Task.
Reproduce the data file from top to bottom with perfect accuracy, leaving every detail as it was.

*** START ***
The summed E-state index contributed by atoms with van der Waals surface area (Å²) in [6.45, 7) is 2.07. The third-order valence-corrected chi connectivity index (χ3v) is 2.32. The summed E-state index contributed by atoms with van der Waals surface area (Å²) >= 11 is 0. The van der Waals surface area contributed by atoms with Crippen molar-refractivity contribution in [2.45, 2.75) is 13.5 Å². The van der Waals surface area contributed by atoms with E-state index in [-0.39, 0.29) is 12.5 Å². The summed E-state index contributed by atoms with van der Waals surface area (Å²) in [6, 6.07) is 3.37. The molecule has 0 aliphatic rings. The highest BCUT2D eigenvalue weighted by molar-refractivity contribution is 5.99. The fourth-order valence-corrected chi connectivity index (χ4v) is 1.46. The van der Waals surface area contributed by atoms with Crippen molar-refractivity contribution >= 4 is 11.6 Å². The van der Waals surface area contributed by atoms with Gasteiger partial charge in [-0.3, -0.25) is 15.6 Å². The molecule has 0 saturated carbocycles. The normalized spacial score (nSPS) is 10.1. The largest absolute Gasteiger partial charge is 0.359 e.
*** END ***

The summed E-state index contributed by atoms with van der Waals surface area (Å²) in [6.45, 7) is 2.07. The third-order valence-corrected chi connectivity index (χ3v) is 2.32. The summed E-state index contributed by atoms with van der Waals surface area (Å²) >= 11 is 0. The van der Waals surface area contributed by atoms with Crippen molar-refractivity contribution in [2.45, 2.75) is 13.5 Å². The van der Waals surface area contributed by atoms with E-state index in [-0.39, 0.29) is 12.5 Å². The summed E-state index contributed by atoms with van der Waals surface area (Å²) in [6, 6.07) is 3.37. The molecule has 0 aliphatic rings. The highest BCUT2D eigenvalue weighted by molar-refractivity contribution is 5.99. The fourth-order valence-corrected chi connectivity index (χ4v) is 1.46. The van der Waals surface area contributed by atoms with Crippen molar-refractivity contribution >= 4 is 11.6 Å². The van der Waals surface area contributed by atoms with Gasteiger partial charge in [-0.3, -0.25) is 15.6 Å². The molecule has 0 saturated carbocycles. The normalized spacial score (nSPS) is 10.1. The largest absolute Gasteiger partial charge is 0.359 e.